With global temperatures flat-lining for 15 years, climate alarmist arguments are looking far more fragile than the earth’s (actually robust) eco-system. Of late, climate activists of all ideological shades have thus attempted to posit a “third way” between the “extremes” of interminable left-right, alarmist-sceptic arguments.
Thus the new climate mantra is for a global carbon tax. It is, so we are told, is the best way to “incentivize” people to act on the “problem” and provide a “solution”. Step forward Tim Worstall of the UK’s Adam Smith Institute (ASI) and his “third way” contentions.
Now, I like Tim Worstall (TW). Tim is a senior fellow at the excellent UK ASI free market think-tank. Generally speaking, Tim contributes a great deal of worthy economic analysis on public policy issues. But in his belief that “climate change is a problem and yes, we have to do something about it” TW has, quite simply, ‘lost it’.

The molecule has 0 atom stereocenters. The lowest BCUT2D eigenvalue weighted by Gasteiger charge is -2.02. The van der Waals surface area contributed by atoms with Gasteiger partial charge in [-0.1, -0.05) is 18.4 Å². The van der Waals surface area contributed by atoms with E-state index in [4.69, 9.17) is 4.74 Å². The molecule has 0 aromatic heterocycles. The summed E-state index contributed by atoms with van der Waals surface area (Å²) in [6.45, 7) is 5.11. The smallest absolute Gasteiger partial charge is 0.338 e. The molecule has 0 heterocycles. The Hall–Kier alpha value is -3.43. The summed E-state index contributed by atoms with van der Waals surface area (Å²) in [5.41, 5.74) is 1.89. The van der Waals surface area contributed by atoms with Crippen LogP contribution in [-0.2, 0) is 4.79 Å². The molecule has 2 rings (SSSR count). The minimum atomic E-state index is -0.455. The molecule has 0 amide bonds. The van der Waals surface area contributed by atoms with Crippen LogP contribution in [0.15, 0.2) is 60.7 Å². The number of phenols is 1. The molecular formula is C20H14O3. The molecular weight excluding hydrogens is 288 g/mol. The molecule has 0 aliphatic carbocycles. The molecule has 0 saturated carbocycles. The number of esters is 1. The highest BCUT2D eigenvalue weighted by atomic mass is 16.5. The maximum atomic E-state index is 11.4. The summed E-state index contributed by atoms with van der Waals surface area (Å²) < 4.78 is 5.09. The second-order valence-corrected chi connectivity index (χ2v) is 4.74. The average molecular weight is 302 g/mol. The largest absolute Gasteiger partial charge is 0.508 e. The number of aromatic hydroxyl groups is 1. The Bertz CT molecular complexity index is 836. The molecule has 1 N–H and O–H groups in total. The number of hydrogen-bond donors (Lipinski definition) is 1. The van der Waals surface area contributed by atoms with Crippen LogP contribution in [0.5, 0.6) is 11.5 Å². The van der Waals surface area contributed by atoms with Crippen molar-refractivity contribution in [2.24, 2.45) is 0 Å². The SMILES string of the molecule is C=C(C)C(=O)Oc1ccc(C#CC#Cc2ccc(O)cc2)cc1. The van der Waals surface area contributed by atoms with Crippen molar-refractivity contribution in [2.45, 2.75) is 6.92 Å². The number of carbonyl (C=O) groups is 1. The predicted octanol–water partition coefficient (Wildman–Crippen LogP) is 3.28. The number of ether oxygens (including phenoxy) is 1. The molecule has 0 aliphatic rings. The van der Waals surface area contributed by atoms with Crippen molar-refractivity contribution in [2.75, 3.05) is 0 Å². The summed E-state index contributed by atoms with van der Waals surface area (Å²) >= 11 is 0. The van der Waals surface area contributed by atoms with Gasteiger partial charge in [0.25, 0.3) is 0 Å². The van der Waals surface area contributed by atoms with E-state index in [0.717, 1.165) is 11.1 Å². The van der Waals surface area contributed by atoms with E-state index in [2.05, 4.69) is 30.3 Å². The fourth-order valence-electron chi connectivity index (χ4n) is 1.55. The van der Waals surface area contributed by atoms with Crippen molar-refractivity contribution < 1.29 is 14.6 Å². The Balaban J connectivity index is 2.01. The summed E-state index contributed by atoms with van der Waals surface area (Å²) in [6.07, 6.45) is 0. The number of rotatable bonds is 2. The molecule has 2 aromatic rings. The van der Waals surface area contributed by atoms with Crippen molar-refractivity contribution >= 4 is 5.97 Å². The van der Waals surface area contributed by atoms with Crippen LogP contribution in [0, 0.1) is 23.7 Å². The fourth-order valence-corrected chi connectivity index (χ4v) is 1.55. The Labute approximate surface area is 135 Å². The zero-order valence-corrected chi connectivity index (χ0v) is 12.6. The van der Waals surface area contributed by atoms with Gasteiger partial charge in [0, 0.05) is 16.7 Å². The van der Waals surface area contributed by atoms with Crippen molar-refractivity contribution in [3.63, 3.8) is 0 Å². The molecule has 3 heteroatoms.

Let’s be clear, TW is not, as he pithily puts it, a “tits up for humanity” doomsayer. Fine anti-alarmist publications such as The Register are happy to run his articles such as “Global warming is GOOD for the environment”. But even there the alarm bells begin to sound. In it TW hopes that the upcoming fifth IPCC report “will report honestly and openly” so that we can assess whether it’s worth “ditching industrial civilisation” or not. So whether the industrial revolution was a massive mistake, for TW, rests entirely on the integrity of a highly politicized body which has already proved to be involved in massive scientific and data tampering (the hockey stick fiasco, Climategate, to name but two).
Clearly TW has bought into the notion that man is able to ‘manipulate’ the climate both for ill and for good, the Warmist argument of Greenpeace and co. TW’s case is, therefore, that we need to act on climate change. To that end he purports to show that Britain already provides the blueprint for action having already imposed a raft of green taxes that amounts to carbon tax.